The game does connect to the internet, but there is no card system in place. It integrates WeChat (much more popular in China than in the US), cloud-storage, a mobile companion app and global race battles. It mentions that you can create a profile, but it has to be online to do that (which the IAAPA version wasn’t). This ties into features like car customization and screenshot sharing, but again, if it’s offline, you don’t get to enjoy that stuff. It also has something that I appreciate as an operator – a casual “Play Now!” mode where you get a maxed out car and a Normal Mode, where you can select your car, transmission type and course to race on. Granted, it doesn’t have the ghost battles nor the soundtracks of something like MT, but I imagine that with a machine online, it has enough to stand on. It also has a live camera system, similar to what Sega has done with Daytona Championship USA and ATV Slam.
Here’s a race between myself and another showgoer, he was really into the game and it was fun racing in VS. mode. I’ll do another video on this with vocal commentary later (at the moment, I’m at my noisy arcade, which isn’t really good for recording such a thing):
Taito & UNIS Join Forces
I already mentioned that Taito was joining forces with UNIS, so let’s get into a little more detail about that.
Not all of the products will be manufactured by UNIS, some will only be distributed. They didn’t say which, but it does allow Taito access to more markets, something that they’ve been chomping at doing for a long time (their US arcade division shuttered in 1995, making it a challenge on their in-house games to get noticed).
Of the three games they had on the booth, two of them were getting constant, almost non-stop play – GunArena and Space Invaders Counter Attack. Festival Hero (known as Omatsuri Quest in Japan) was unfortunately overlooked at times, but it shouldn’t have been, as it’s a fun “party game” that’s like the Mario Party games in style. It uses very unique pump-action controllers and handles up to three people at once. The arcade equivalent to compare it to would be Panic Park, although I know that didn’t sell a ton of units either. Still, you get three people going on that game, and you’ll hear plenty of friendly shouting and laughs.
GunArena for it’s part is impressive – I can see it as being the more advanced cousin of axe throwing – but it needs a little work. Not the on the software side, but the hardware one. The primary concern of everyone is the safety mechanism. It’s supposed to sense if the gun is pointed at the screen or not and not allow you to shoot, but people had said that you could put your hand in front of the gun and it would fire (no, I did not try and test the limits of it’s sensing ability 😛 ). I don’t know if this is part of that problem, but while playing, sometimes the pellet did not come out, so making sure if doesn’t fire blanks is important. UNIS did say that they would be looking into some things, such as putting an enclosure around the sides, to also prevent issues. But I didn’t experience any pellets flying back at me or witness anyone getting shot with a pellet. The kickback on the gun is really nice too – these feel like real guns, being made out of metal. Not like what you find on most arcade machines.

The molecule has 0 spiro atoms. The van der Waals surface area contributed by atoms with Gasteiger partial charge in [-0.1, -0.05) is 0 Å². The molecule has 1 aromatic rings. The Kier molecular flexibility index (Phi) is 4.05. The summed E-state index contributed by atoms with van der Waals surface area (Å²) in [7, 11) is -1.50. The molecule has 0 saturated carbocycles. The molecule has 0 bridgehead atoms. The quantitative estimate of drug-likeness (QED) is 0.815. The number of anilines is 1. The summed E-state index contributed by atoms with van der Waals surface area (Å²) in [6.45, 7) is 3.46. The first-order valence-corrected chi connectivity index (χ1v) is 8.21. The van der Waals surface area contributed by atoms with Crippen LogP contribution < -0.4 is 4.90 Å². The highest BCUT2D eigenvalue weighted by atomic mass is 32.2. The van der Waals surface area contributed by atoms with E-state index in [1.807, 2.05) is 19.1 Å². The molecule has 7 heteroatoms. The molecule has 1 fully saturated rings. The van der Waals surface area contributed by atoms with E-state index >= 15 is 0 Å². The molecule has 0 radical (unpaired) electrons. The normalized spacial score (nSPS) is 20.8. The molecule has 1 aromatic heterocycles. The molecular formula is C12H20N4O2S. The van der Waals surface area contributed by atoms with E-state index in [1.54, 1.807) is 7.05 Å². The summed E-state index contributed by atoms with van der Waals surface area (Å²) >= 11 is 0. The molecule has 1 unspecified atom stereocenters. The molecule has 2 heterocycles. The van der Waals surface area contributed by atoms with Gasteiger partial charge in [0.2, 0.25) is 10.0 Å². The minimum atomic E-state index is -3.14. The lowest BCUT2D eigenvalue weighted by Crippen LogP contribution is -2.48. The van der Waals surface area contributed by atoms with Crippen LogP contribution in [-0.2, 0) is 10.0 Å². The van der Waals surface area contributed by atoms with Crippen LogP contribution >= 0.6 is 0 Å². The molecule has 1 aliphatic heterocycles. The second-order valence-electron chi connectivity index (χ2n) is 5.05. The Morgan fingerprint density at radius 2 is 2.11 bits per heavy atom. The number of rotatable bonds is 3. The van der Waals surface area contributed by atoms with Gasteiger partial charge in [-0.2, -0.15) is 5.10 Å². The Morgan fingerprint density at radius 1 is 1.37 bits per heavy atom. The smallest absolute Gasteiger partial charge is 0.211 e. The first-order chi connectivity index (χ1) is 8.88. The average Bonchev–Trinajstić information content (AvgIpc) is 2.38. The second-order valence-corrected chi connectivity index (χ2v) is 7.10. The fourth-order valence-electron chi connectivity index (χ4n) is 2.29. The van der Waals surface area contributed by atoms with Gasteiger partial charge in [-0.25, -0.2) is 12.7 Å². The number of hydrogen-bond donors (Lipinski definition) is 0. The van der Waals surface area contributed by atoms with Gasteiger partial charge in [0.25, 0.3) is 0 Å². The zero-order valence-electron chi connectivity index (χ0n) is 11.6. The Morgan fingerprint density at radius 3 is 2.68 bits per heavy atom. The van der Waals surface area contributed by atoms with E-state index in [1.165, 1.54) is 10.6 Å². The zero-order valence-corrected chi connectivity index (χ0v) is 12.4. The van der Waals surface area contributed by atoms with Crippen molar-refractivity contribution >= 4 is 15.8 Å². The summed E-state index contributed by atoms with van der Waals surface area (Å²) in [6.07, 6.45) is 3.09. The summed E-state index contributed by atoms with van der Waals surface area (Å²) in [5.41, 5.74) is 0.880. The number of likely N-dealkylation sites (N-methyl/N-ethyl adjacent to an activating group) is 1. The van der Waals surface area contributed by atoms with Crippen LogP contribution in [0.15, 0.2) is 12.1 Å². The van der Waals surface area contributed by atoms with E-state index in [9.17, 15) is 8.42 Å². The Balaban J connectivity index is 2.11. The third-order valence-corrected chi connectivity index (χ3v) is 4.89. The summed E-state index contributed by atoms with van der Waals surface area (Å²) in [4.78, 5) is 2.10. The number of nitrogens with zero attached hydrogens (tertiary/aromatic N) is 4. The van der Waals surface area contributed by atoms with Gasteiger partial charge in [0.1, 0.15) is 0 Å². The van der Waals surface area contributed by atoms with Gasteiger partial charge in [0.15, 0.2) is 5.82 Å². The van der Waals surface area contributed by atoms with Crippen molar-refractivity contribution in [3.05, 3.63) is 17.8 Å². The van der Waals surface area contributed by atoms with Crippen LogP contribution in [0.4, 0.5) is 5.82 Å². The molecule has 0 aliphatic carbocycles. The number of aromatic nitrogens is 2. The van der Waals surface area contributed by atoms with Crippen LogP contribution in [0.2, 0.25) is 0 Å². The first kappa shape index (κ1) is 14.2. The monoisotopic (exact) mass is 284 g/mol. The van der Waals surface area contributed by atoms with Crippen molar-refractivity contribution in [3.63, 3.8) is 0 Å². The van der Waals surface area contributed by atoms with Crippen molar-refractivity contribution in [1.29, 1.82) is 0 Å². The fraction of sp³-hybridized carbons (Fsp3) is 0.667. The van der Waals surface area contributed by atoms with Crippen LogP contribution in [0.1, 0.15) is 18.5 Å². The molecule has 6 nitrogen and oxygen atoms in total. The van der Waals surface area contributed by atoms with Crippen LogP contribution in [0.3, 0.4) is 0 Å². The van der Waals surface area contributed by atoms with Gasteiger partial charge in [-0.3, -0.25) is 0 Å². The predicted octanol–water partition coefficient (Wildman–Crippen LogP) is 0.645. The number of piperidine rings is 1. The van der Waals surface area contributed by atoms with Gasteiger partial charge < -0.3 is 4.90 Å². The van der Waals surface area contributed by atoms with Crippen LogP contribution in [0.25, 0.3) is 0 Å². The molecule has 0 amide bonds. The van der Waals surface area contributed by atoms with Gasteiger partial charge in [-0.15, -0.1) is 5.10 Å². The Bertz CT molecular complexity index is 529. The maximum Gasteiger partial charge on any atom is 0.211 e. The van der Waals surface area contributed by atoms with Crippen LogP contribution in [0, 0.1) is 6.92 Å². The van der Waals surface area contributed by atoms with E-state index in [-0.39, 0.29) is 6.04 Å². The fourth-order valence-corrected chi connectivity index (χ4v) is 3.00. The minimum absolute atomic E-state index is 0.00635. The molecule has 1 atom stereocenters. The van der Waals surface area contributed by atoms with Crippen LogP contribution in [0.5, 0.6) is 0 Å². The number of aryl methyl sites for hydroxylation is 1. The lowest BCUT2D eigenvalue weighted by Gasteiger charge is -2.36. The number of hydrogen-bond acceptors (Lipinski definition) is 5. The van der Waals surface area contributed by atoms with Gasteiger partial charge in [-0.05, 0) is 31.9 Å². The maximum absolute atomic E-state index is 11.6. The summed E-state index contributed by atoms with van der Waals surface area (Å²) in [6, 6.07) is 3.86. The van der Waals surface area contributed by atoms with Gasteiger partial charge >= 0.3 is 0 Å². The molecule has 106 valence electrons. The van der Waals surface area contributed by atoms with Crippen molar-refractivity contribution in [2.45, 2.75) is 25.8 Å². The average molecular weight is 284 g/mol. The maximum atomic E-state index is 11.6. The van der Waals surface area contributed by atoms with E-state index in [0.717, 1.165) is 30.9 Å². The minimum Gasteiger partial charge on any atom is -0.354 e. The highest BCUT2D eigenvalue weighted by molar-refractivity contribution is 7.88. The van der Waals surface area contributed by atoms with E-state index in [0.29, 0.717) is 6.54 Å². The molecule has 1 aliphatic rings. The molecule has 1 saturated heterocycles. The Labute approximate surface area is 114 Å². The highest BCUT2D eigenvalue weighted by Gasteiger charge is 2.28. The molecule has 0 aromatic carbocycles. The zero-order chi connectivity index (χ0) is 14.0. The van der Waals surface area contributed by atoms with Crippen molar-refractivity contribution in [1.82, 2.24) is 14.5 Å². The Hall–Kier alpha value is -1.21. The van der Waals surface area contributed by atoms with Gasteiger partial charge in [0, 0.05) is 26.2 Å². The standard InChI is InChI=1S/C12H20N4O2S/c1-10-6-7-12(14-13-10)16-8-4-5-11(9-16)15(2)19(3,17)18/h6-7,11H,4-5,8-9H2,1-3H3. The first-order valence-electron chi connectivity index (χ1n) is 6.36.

On the software side, it’s fun target shooting with some variety. I posted videos of the levels in the past (Bottles/Plates / Police Trainer style / 301 Darts is below), but I was thinking afterwards that it would be pretty cool of Taito to make a level based on Elevator Action Death Parade.
Space Invaders Counter Attack is a unique twist of the Space Invaders Frenzy concept, but they made it clear that it’s still a prototype and will probably chance in some way before a release. That didn’t deter interest though; It was always being played, enough that I actually didn’t get a chance to try it. It was even being played before the show was open.
First off, it looks like a typical ball shooter videmption game – you sit on a bench and have a mounted ball cannon as your controller. Balls fire at the screen as a feedback mechanism, although the software senses the position of the gun like any other mounted blaster game. That said, this (and another game at the show using the same concept called Zombie Night) actually gives a practical purpose to the balls. When the invaders clear out your bases, there is a row of physical targets shaped like Invaders, and backlit with LEDs, that begin to march towards you. There are two per player; four overall. If they reach the bottom, it’s game over. Beat them back with the balls, and you move on to stage 2. It’s a cool variation that I imagine will soon be replacing all of the fake grass water games that are all over the place soon.
Ok, that’s all for this post – I had a bit written up about pinball, but I figured that it’s better to have some media on that done before getting into it, so it’ll be in the next post (probably). Let that serve as a reminder that there is a lot more to talk about than this, but I’m already 2500~ words into this one, so let’s take a break for now.
What are you most interested in from what you’ve read about so far?